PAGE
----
The survey by the University of Illinois Springfield that had outlined reasons people want to leave Illinois also found that nearly 40 percent describe the state’s economy as poor, and the majority think the state’s on the wrong track in general.

Bad Weather

Regarding the No. 3 reason for leaving the state—the weather—it seems many of those who have considered leaving have had their sights set on warmer places. Some of the top potential destinations, according to the University of Illinois Springfield survey, were Florida (10 percent), Texas (8 percent), Arizona (6 percent), California (6 percent), and Tennessee (6 percent).

Epoch Times Photo
A man walks along an ice-covered break-wall along Lake Michigan while temperatures were hovering around -20 degrees and wind chills nearing -50 degrees in Chicago, illinois, on Jan. 31, 2019. (Scott Olson/Getty Images)

In a 2017 editorial for the Chicago Reader, writer Edward McClelland said “weather is to Chicago what football is to Dallas or politics is to D.C.”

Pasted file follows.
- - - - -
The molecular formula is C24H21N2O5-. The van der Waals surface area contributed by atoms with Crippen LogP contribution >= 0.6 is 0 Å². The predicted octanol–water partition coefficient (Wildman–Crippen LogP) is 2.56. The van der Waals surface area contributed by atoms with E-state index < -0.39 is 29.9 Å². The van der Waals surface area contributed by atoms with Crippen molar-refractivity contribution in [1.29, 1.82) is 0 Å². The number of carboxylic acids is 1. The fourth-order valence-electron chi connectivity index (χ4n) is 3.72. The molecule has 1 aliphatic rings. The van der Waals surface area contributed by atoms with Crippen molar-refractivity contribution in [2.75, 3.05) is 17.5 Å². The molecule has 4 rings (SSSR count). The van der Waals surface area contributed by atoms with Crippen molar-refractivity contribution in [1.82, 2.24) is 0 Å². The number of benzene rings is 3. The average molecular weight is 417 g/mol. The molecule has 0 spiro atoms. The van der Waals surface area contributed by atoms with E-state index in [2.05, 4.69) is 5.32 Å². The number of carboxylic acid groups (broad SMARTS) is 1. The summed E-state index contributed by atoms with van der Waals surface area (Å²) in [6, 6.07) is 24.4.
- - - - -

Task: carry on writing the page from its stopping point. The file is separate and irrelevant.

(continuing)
The highest paid weatherman in the country is Chicago’s Tom Skilling, he said, because “because there’s so much demand for what he does: our enthralling climatic variety means we need to warned about what’s happening outside two or three times a day.”

He quoted singer Lou Rawls, a Chicago native, who described the lake wind that funnels westbound through the alleys as “a giant razor blade blowing down the street.”

But, he highlighted the silver lining, saying Chicago may be uncomfortable at times but it hasn’t experienced the natural disasters plaguing other regions of the United States.